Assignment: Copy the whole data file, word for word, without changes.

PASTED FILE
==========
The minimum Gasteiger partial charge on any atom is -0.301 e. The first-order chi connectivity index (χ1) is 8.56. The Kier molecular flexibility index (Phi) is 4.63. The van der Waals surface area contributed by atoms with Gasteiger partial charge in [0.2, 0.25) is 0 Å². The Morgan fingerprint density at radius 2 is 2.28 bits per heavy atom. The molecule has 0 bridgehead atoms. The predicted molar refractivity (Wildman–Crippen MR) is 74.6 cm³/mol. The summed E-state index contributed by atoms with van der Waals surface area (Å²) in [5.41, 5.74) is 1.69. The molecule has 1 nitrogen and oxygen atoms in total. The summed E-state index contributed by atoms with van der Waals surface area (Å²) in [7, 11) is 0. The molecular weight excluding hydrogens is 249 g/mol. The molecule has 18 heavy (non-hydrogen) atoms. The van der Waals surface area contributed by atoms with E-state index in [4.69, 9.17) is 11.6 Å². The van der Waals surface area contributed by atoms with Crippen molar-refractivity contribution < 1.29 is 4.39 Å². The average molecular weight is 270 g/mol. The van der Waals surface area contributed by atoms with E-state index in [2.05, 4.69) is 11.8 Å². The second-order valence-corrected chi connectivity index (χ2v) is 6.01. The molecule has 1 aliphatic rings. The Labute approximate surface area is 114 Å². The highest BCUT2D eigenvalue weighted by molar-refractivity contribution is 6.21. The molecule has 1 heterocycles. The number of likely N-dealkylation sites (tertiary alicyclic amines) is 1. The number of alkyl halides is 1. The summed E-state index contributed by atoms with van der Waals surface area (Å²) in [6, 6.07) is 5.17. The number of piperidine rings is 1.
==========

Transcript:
The minimum Gasteiger partial charge on any atom is -0.301 e. The first-order chi connectivity index (χ1) is 8.56. The Kier molecular flexibility index (Phi) is 4.63. The van der Waals surface area contributed by atoms with Gasteiger partial charge in [0.2, 0.25) is 0 Å². The Morgan fingerprint density at radius 2 is 2.28 bits per heavy atom. The molecule has 0 bridgehead atoms. The predicted molar refractivity (Wildman–Crippen MR) is 74.6 cm³/mol. The summed E-state index contributed by atoms with van der Waals surface area (Å²) in [5.41, 5.74) is 1.69. The molecule has 1 nitrogen and oxygen atoms in total. The summed E-state index contributed by atoms with van der Waals surface area (Å²) in [7, 11) is 0. The molecular weight excluding hydrogens is 249 g/mol. The molecule has 18 heavy (non-hydrogen) atoms. The van der Waals surface area contributed by atoms with E-state index in [4.69, 9.17) is 11.6 Å². The van der Waals surface area contributed by atoms with Crippen molar-refractivity contribution < 1.29 is 4.39 Å². The average molecular weight is 270 g/mol. The van der Waals surface area contributed by atoms with E-state index in [2.05, 4.69) is 11.8 Å². The second-order valence-corrected chi connectivity index (χ2v) is 6.01. The molecule has 1 aliphatic rings. The Labute approximate surface area is 114 Å². The highest BCUT2D eigenvalue weighted by molar-refractivity contribution is 6.21. The molecule has 1 heterocycles. The number of likely N-dealkylation sites (tertiary alicyclic amines) is 1. The number of alkyl halides is 1. The summed E-state index contributed by atoms with van der Waals surface area (Å²) in [6, 6.07) is 5.17. The number of piperidine rings is 1.